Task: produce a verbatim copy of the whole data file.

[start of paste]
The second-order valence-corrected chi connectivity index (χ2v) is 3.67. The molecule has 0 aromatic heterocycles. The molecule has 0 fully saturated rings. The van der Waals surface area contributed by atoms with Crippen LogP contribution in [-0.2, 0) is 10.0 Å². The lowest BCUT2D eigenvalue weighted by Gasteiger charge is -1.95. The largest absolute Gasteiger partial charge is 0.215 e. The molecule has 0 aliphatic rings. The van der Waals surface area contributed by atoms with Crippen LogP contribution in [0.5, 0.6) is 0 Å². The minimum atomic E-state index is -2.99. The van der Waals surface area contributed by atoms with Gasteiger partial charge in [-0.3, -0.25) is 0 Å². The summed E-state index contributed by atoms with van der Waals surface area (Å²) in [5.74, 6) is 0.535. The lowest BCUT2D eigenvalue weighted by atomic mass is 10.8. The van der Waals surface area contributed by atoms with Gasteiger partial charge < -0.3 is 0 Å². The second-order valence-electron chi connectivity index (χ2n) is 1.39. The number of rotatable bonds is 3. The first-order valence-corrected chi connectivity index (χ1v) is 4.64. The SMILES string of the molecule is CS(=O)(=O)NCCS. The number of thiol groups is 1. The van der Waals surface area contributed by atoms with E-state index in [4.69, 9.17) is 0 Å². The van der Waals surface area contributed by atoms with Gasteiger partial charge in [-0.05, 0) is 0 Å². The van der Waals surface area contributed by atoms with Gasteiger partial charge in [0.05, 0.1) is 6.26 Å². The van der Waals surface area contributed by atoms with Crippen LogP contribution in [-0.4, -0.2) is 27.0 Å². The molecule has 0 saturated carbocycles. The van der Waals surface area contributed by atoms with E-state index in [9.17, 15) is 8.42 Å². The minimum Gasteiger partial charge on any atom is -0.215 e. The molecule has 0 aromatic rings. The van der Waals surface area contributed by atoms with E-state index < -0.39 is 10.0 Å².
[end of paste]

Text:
The second-order valence-corrected chi connectivity index (χ2v) is 3.67. The molecule has 0 aromatic heterocycles. The molecule has 0 fully saturated rings. The van der Waals surface area contributed by atoms with Crippen LogP contribution in [-0.2, 0) is 10.0 Å². The lowest BCUT2D eigenvalue weighted by Gasteiger charge is -1.95. The largest absolute Gasteiger partial charge is 0.215 e. The molecule has 0 aliphatic rings. The van der Waals surface area contributed by atoms with Crippen LogP contribution in [0.5, 0.6) is 0 Å². The minimum atomic E-state index is -2.99. The van der Waals surface area contributed by atoms with Gasteiger partial charge in [-0.3, -0.25) is 0 Å². The summed E-state index contributed by atoms with van der Waals surface area (Å²) in [5.74, 6) is 0.535. The lowest BCUT2D eigenvalue weighted by atomic mass is 10.8. The van der Waals surface area contributed by atoms with Gasteiger partial charge < -0.3 is 0 Å². The second-order valence-electron chi connectivity index (χ2n) is 1.39. The number of rotatable bonds is 3. The first-order valence-corrected chi connectivity index (χ1v) is 4.64. The SMILES string of the molecule is CS(=O)(=O)NCCS. The number of thiol groups is 1. The van der Waals surface area contributed by atoms with E-state index in [4.69, 9.17) is 0 Å². The van der Waals surface area contributed by atoms with Gasteiger partial charge in [-0.05, 0) is 0 Å². The van der Waals surface area contributed by atoms with Gasteiger partial charge in [0.05, 0.1) is 6.26 Å². The van der Waals surface area contributed by atoms with Crippen LogP contribution in [-0.4, -0.2) is 27.0 Å². The molecule has 0 saturated carbocycles. The van der Waals surface area contributed by atoms with E-state index in [9.17, 15) is 8.42 Å². The minimum Gasteiger partial charge on any atom is -0.215 e. The molecule has 0 aromatic rings. The van der Waals surface area contributed by atoms with E-state index < -0.39 is 10.0 Å².